JOURNAL ARTICLE
META-ANALYSIS
SYSTEMATIC REVIEW
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Topical pain control for corneal abrasions: A systematic review and meta-analysis.

OBJECTIVES: Corneal abrasions are common ophthalmic presentations to emergency departments. Among emergency physicians and ophthalmologists, there are highly variable practice patterns with regard to management of resultant pain and discomfort. The goal of this study was to review and analyze the efficacy and safety of topical pain therapies for corneal abrasions, including topical anesthetics, nonsteroidal anti-inflammatory drugs (NSAIDs), cycloplegics, steroids, pressure patching, and the use of a bandage contact lens (BCL).

METHODS: The review followed the Preferred Reporting Items for Systematic Review and Meta-analysis (PRISMA) guidelines. The protocol was established a priori and published on PROSPERO (CRD42020201288). MEDLINE, EMBASE, CENTRAL, and Web of Science were searched until December 31, 2020. Primary studies comparing topical pain therapies to another therapy or control were included. Primary outcomes included percentage of corneal abrasions healed at 24, 48, and 72 hours, as well as pain control at 24 and 48 hours. Secondary outcomes included use of oral analgesia and incidence of complications. Risk of bias was assessed using validated tools. Quality of evidence was assessed using the GRADE methodology.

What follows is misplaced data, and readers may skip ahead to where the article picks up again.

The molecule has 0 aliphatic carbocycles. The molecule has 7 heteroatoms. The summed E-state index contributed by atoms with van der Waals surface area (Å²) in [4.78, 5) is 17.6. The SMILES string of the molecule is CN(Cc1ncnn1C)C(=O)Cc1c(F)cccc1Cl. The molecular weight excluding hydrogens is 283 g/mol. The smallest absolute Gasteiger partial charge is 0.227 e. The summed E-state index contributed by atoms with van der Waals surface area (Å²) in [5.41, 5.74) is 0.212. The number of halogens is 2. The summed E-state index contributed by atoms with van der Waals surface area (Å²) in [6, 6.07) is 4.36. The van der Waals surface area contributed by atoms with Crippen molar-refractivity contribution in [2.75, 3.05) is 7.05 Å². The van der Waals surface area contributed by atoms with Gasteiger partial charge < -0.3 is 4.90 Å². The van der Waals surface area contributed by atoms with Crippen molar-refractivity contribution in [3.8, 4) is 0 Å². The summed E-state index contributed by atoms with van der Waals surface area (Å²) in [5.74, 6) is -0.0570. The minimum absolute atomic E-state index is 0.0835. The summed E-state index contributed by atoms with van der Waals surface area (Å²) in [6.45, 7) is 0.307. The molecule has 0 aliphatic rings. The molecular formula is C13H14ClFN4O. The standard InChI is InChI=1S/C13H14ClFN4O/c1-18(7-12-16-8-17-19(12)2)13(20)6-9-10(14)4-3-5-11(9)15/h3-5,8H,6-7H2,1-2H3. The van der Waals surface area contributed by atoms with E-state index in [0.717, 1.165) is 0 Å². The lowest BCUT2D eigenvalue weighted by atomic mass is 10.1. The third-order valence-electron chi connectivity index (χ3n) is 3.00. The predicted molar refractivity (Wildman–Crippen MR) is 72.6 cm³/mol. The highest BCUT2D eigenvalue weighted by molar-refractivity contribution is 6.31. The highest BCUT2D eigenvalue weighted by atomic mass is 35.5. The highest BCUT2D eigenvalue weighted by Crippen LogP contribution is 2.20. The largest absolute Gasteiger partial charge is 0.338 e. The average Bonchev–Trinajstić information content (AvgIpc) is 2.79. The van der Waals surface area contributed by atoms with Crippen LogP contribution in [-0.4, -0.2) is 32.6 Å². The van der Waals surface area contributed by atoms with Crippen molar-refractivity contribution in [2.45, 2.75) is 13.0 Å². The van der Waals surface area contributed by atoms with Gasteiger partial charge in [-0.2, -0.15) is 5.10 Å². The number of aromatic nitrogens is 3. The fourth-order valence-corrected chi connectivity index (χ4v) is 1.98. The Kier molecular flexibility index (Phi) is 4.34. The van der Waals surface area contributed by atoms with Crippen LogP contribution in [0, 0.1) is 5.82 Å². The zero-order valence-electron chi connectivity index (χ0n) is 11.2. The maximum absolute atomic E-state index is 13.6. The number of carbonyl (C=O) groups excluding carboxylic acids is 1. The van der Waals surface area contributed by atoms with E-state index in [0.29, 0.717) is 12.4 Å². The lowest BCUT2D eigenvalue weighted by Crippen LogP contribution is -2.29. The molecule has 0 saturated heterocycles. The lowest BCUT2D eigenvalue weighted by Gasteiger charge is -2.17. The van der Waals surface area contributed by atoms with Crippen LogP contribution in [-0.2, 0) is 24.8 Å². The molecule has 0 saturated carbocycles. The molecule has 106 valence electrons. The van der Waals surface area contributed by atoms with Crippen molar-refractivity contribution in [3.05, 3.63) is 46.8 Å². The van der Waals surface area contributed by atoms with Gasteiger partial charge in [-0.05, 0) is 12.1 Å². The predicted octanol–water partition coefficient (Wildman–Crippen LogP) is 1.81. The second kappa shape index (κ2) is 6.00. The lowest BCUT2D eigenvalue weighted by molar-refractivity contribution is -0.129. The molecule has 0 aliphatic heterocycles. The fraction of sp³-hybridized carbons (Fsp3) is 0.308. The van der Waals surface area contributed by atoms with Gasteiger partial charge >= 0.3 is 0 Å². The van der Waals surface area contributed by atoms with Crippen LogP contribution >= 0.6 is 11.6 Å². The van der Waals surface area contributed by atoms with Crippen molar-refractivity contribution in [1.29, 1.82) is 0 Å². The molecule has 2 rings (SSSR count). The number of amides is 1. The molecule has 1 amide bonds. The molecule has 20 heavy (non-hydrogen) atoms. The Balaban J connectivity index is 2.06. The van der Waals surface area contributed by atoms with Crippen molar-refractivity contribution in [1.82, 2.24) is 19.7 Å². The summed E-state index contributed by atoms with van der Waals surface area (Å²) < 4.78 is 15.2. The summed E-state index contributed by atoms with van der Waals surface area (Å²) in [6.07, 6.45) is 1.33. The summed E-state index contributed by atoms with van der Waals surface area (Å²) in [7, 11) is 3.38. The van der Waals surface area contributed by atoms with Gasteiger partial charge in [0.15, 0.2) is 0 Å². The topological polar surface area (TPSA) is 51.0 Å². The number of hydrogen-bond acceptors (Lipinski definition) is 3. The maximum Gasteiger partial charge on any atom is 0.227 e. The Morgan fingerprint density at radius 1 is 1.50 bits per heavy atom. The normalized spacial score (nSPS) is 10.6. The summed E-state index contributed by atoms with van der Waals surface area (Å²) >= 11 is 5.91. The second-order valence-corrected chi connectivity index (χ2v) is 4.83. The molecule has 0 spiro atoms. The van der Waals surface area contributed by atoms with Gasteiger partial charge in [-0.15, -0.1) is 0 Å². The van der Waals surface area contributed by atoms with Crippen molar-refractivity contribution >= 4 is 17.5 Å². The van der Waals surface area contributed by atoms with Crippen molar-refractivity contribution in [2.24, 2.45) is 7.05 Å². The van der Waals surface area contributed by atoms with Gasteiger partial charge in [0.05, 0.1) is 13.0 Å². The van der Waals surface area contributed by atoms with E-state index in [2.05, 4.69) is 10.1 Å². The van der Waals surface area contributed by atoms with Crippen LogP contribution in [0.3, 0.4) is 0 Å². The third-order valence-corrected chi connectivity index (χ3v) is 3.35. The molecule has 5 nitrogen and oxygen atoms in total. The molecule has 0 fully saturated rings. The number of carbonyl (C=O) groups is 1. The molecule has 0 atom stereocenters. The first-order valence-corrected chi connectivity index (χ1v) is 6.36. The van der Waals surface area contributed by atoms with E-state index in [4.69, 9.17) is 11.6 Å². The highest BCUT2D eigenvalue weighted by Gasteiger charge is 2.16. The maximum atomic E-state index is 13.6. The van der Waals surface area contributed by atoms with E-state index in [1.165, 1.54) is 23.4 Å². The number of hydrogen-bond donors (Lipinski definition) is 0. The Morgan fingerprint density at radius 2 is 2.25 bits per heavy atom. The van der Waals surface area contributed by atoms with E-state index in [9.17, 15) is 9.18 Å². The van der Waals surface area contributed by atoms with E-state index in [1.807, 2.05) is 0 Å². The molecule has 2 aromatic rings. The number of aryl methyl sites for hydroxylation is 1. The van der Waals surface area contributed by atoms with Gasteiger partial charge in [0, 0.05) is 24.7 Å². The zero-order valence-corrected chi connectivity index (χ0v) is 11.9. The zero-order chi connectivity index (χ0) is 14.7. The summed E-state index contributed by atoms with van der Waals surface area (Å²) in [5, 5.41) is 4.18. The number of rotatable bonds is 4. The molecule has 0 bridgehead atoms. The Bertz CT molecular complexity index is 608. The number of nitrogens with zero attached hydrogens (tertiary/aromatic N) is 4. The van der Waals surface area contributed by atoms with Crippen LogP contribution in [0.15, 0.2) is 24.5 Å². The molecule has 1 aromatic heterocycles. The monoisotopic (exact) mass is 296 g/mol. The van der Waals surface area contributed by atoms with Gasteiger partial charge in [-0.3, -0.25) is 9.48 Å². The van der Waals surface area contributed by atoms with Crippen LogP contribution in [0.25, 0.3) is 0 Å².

RESULTS: Overall, 33 studies (31 randomized controlled trials [RCTs], two cohort studies) comprising 4,167 patients with corneal abrasions were analyzed. Only the data for topical NSAIDs were of adequate evidence from which to draw conclusions; topical NSAIDs demonstrated significantly reduced pain scores at 24 hours (standardized mean differences [SMD] -0.69, 95% CI = -0.98 to -0.41) and 48 hours (SMD = -0.56, 95% CI = -1.02 to -0.10) as well as 53% (95% CI = 34% to 67%) lower oral analgesia use compared to control. Based on available data, topical anesthetics, cycloplegics, patching, and the use of a BCL did not result in any significant difference in pain scores or use of oral analgesia, while no studies examined topical steroids. No interventions resulted in healing delays or significantly higher rates of complications compared to controls.

CONCLUSIONS: There was strong evidence to support that topical NSAIDs reduce pain associated with corneal abrasions in the first 48 hours and the need for oral analgesia. The existing evidence was insufficient to support or refute the use of topical anesthetics, cycloplegics, steroids, or BCL for pain control in corneal abrasions. Pressure patching was ineffective at pain reduction and may increase the risk of complications. Delays in healing or other complications were not significantly different between any intervention or control for simple, uncomplicated corneal abrasions; however, larger RCTs are required to identify any differences in rare complications.

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